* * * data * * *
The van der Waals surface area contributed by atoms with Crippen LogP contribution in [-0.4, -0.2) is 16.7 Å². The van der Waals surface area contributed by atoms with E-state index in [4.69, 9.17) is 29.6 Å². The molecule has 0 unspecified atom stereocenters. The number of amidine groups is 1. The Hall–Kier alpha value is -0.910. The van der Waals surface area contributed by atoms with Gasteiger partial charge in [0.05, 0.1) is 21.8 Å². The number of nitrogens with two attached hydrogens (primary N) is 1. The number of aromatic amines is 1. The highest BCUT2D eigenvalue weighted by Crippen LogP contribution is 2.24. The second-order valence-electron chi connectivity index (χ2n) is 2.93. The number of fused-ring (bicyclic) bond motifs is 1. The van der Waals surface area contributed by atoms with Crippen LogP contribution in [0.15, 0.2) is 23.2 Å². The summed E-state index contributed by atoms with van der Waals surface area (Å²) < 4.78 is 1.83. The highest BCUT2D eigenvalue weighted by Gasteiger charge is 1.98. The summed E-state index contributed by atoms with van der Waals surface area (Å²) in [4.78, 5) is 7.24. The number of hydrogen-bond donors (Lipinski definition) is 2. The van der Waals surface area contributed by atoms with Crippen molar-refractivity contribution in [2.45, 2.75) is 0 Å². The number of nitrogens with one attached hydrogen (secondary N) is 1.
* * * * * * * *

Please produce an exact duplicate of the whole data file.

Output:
The van der Waals surface area contributed by atoms with Crippen LogP contribution in [-0.4, -0.2) is 16.7 Å². The van der Waals surface area contributed by atoms with E-state index in [4.69, 9.17) is 29.6 Å². The molecule has 0 unspecified atom stereocenters. The number of amidine groups is 1. The Hall–Kier alpha value is -0.910. The van der Waals surface area contributed by atoms with Gasteiger partial charge in [0.05, 0.1) is 21.8 Å². The number of nitrogens with two attached hydrogens (primary N) is 1. The number of aromatic amines is 1. The highest BCUT2D eigenvalue weighted by Crippen LogP contribution is 2.24. The second-order valence-electron chi connectivity index (χ2n) is 2.93. The number of fused-ring (bicyclic) bond motifs is 1. The van der Waals surface area contributed by atoms with Crippen LogP contribution in [0.15, 0.2) is 23.2 Å². The summed E-state index contributed by atoms with van der Waals surface area (Å²) < 4.78 is 1.83. The highest BCUT2D eigenvalue weighted by Gasteiger charge is 1.98. The summed E-state index contributed by atoms with van der Waals surface area (Å²) in [4.78, 5) is 7.24. The number of hydrogen-bond donors (Lipinski definition) is 2. The van der Waals surface area contributed by atoms with Crippen molar-refractivity contribution in [2.45, 2.75) is 0 Å². The number of nitrogens with one attached hydrogen (secondary N) is 1.